Ken Jarosch of Elk Grove Village ordinarily raises bread. Now, the bakery owner is raising cane -- er, issues -- and won his first battle in Springfield. He never expected to be in the midst of a political debate on defeating a bill involving trans fats. Now, he's taking on the cost of sugar.
The third-generation owner of Jarosch's Bakery and president of the Chicago Area Retail Bakers Association had his first foray into politics by opposing House Bill 1600. The bill sought to remove trans fats from foods made in Illinois and was approved in the House.
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But after Jarosch and his fellow bakers showed up to provide testimony and information on ingredients, the bill failed in the Senate 13-40.
The bill's sponsor, Chicago Democratic Sen. Donne Trotter was then presented with a cupcake, but not by Jarosch.
"I'm not that bold, especially in politics," said Jarosch.
Jarosch said the initial bill intended to keep trans fats out of food in schools. But an amended version wanted trans fats out of all food in Illinois.
Well, bakers use a lot of shortening and margarine, all considered trans fats. If the bill passed, they would have had to drastically alter recipes or eliminate certain products, which would affect their bottom lines. Ironically, the bill would have made bakers rely on lard or butter instead, Jarosch said, since those are not trans fats but are saturated fats.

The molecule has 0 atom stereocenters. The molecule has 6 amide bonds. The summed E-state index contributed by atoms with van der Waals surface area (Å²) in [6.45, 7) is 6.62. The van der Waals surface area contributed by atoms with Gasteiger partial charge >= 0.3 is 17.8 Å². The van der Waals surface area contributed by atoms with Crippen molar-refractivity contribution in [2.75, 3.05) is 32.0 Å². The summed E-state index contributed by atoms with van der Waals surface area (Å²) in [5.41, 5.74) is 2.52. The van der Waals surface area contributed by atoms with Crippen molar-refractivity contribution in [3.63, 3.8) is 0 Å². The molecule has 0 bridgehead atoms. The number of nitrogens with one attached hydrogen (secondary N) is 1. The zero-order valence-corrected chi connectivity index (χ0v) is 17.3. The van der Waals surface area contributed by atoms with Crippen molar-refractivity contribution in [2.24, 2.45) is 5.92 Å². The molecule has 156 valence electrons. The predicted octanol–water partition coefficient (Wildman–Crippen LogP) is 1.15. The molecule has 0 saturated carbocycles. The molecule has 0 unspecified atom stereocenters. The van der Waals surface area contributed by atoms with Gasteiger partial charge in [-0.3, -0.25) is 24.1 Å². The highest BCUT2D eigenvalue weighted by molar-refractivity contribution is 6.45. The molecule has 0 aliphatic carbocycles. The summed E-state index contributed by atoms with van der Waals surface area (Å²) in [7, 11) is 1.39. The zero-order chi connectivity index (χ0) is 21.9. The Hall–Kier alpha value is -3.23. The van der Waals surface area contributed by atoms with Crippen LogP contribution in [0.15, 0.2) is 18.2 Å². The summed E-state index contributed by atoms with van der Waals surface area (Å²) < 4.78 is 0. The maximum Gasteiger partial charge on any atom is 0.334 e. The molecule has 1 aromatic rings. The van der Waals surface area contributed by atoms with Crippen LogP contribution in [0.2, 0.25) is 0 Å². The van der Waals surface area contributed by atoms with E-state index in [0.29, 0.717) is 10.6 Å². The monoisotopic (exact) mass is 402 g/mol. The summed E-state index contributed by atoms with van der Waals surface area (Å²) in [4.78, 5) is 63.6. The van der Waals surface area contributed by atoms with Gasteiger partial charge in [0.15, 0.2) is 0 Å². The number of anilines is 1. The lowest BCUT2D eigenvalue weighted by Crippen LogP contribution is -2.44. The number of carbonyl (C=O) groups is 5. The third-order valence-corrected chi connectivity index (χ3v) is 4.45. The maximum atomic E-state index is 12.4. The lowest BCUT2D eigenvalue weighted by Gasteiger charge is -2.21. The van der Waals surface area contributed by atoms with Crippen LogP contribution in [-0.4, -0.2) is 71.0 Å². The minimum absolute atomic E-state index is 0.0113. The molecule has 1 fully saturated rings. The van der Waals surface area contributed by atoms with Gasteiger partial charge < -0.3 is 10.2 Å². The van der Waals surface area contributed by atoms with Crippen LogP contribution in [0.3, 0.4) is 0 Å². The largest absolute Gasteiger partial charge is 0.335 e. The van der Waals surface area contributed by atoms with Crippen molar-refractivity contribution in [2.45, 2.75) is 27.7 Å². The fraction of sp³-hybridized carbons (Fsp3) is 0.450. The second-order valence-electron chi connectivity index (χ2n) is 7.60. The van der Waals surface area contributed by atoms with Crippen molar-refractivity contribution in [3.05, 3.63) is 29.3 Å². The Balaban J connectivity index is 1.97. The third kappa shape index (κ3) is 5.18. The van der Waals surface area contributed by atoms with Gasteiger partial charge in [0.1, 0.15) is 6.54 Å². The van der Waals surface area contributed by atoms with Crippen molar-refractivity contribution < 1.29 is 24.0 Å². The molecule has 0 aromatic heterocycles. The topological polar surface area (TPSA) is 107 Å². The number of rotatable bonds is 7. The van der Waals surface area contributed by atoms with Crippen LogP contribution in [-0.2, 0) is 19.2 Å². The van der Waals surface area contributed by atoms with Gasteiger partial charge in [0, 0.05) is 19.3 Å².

The experience taught Jarosch that politics isn't for cream puffs. He has a newfound respect for the work lawmakers do. But he's also concerned that legislators depend heavily on information they're provided because they cannot be experts on everything.
Now, 10th District Republican Congressman Robert Dold has asked Jarosch to be part of a round-table discussion on Thursday, June 9, on how the cost of sugar is so much higher here than if it's bought overseas.
Jarosch never considered himself a reformer. But he'll do what he can, just like his work with the bakers association. Even though his term was supposed to end more than a year ago, the group rewrote its bylaws to keep him in the top spot even longer. "This could be indefinite," Jarosch laughed.
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